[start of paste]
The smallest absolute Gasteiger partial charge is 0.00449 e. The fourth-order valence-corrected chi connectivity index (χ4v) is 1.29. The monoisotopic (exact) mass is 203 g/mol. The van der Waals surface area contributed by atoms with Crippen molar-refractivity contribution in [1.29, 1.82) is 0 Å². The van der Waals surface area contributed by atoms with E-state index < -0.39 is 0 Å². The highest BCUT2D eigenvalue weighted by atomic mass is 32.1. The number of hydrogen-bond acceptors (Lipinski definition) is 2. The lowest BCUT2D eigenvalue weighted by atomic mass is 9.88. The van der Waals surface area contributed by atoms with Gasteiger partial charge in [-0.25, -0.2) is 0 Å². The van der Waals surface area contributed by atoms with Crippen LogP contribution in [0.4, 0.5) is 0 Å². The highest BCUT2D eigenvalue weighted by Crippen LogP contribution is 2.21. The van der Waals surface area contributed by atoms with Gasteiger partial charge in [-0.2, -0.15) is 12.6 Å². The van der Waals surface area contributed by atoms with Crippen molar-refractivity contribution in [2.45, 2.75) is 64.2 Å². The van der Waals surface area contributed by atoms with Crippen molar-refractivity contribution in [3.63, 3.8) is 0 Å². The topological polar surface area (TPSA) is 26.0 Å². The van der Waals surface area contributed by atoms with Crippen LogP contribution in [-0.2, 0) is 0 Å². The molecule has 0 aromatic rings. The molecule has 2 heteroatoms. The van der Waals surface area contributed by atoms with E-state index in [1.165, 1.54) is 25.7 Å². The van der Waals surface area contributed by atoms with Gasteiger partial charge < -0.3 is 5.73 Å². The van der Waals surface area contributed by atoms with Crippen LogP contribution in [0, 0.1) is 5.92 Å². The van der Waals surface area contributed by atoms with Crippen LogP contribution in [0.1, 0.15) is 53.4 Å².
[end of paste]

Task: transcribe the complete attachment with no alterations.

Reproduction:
The smallest absolute Gasteiger partial charge is 0.00449 e. The fourth-order valence-corrected chi connectivity index (χ4v) is 1.29. The monoisotopic (exact) mass is 203 g/mol. The van der Waals surface area contributed by atoms with Crippen molar-refractivity contribution in [1.29, 1.82) is 0 Å². The van der Waals surface area contributed by atoms with E-state index < -0.39 is 0 Å². The highest BCUT2D eigenvalue weighted by atomic mass is 32.1. The number of hydrogen-bond acceptors (Lipinski definition) is 2. The lowest BCUT2D eigenvalue weighted by atomic mass is 9.88. The van der Waals surface area contributed by atoms with Gasteiger partial charge in [-0.25, -0.2) is 0 Å². The van der Waals surface area contributed by atoms with Crippen LogP contribution in [0.4, 0.5) is 0 Å². The highest BCUT2D eigenvalue weighted by Crippen LogP contribution is 2.21. The van der Waals surface area contributed by atoms with Gasteiger partial charge in [-0.2, -0.15) is 12.6 Å². The van der Waals surface area contributed by atoms with Crippen molar-refractivity contribution in [2.45, 2.75) is 64.2 Å². The van der Waals surface area contributed by atoms with Crippen molar-refractivity contribution in [3.63, 3.8) is 0 Å². The topological polar surface area (TPSA) is 26.0 Å². The van der Waals surface area contributed by atoms with Crippen LogP contribution in [-0.2, 0) is 0 Å². The molecule has 0 aromatic rings. The molecule has 2 heteroatoms. The van der Waals surface area contributed by atoms with E-state index in [1.165, 1.54) is 25.7 Å². The van der Waals surface area contributed by atoms with Gasteiger partial charge < -0.3 is 5.73 Å². The van der Waals surface area contributed by atoms with Crippen LogP contribution in [0, 0.1) is 5.92 Å². The van der Waals surface area contributed by atoms with Crippen LogP contribution in [0.1, 0.15) is 53.4 Å².